For the next few days, it was the phase of hallucinations. I had hallucinations of all sorts. They were auditory, consisting of popular cinema music of the old generation. This music gave me a constant accompaniment all through. The ICU staff had given me special permission to play music on my device as per my choice. After an initial phase of recreation, it became a matter of hallucinations to me, the music just won’t stop. The songs would continue unabated one after one in an interminable way. Even whatever dialogue the sisters would have among themselves became music to my ears. I would see some unknown paintings the moment I closed my eyes. Wall hangings showing old mugal badshahs, their darbars. I could see some computer screens, tried to perform financial transactions on these imaginary screens. It became so repetitive that I got bored of those. The sleep mainly consisted of vertiginous hallucinations, the entire surrounding around me vibrating rhythmically, rotating, lifting me to unknown heights. There was a confusion of thought, I could hear some religious chants. I could see the books which I had read in the past, all mutilated, their pages lying apart. All this together gave me a feeling of extreme depression and negativity which was wordless.
After a duration of four to five days, these issues were resolved. I started getting reasonable sleep, increasing periods of wakefulness. But all the same, it was not the end of the matter. Now weakness took its toll. It was a kind of weakness never experienced before. There was extreme inertia to activity. I could see the call bell dangling just by the side of the bed, I felt the need to call for assistance, but there would be no drive to lift the hand and press the bell to call for help. Scores of minutes to half an hour could easily be spent in an indecisive state whether to press the call bell on not. Most of the activities had to be supported, even turning to one side called for a great effort. The mattresses in ICU and room were indeed great, they supported the body very well. Their feel was good, just hard enough to support. They were easy to clean. But somehow they prohibited me from doing any movement on my own. Turning in bed, shifting in bed, sitting in bed- every time I had to call for assistance. This reduced my stamina further adding greatly to the need for physiotherapy. The beds were electrically operated. Convenient though, they completely drove away my initiative to move on my own.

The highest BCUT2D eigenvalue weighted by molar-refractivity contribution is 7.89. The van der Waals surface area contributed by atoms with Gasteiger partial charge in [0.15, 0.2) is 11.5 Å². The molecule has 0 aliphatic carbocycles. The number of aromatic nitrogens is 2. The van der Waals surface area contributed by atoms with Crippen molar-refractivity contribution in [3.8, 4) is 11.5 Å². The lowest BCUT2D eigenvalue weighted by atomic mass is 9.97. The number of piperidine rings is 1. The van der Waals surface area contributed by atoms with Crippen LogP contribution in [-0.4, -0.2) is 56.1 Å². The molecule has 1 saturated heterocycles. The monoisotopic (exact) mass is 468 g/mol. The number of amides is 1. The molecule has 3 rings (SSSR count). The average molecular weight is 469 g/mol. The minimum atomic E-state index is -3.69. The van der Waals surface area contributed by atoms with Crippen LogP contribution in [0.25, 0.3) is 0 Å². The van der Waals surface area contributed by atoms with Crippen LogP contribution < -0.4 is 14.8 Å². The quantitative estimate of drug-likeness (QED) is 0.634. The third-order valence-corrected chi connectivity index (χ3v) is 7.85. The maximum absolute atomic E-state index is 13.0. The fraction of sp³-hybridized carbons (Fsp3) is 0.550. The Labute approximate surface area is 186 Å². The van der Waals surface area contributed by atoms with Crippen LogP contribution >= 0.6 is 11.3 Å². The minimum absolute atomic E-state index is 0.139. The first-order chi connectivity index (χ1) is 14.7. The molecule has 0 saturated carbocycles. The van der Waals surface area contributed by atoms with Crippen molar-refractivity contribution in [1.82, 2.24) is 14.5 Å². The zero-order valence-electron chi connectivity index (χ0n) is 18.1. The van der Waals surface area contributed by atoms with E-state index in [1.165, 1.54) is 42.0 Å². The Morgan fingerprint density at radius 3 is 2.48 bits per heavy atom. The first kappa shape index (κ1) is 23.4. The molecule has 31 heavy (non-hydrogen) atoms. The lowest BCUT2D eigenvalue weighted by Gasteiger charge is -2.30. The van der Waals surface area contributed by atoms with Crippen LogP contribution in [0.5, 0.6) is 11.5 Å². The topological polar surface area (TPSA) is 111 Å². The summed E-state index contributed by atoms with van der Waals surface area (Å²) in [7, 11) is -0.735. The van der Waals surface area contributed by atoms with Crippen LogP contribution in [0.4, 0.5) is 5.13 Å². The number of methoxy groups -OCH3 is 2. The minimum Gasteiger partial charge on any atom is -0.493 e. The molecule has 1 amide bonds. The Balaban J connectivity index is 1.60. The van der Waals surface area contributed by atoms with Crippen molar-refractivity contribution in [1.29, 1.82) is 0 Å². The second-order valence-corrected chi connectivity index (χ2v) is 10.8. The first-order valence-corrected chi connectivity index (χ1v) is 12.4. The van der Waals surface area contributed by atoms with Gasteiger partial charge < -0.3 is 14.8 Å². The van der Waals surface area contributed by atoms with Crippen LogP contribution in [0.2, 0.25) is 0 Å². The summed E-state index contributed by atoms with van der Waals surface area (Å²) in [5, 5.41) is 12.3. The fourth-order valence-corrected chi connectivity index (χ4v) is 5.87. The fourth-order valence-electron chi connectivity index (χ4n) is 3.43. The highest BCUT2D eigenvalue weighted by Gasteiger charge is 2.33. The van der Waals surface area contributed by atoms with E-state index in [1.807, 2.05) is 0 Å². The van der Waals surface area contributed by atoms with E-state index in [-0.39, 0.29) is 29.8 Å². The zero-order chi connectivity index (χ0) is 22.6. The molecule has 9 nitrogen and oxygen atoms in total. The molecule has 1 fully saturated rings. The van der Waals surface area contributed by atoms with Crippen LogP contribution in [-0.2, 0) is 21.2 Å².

There must have been some problem with my visual cognition, I found it difficult to recognise and identify faces. Few of my friends, colleagues were regular visitors for me. With a mask on their face, they had to introduce themselves every time they met me, and even after that occasionally I had doubts about their genuineness. My paranoid ideation doubted everything. Both the eyes would be running constantly, tears trickling down over cheeks. It would give an impression that I was crying incessantly. I had no specs with me. Looking at the objects with watery eyes, with no specs- I felt like a fool at times. I found it difficult to read the wall clock, had to keep on looking at it in a vain way trying to decide what time of day or night it could be! I must have irritated the sisters attending me, due to my repetitive inquiries about timing. Initially, they responded sympathetically but as the query became too repetitive, they started bluffing it, adding to more confusion. At any time, my mind had to fight with three timings, one was my mental clock, the actual timing as shown in the wall clock, and the timing as bluffed by sisters. In painful situations such as these, our mental clock probably runs faster than the actual one. There must be a desire to run through the calamity at a faster pace so that it ends sooner.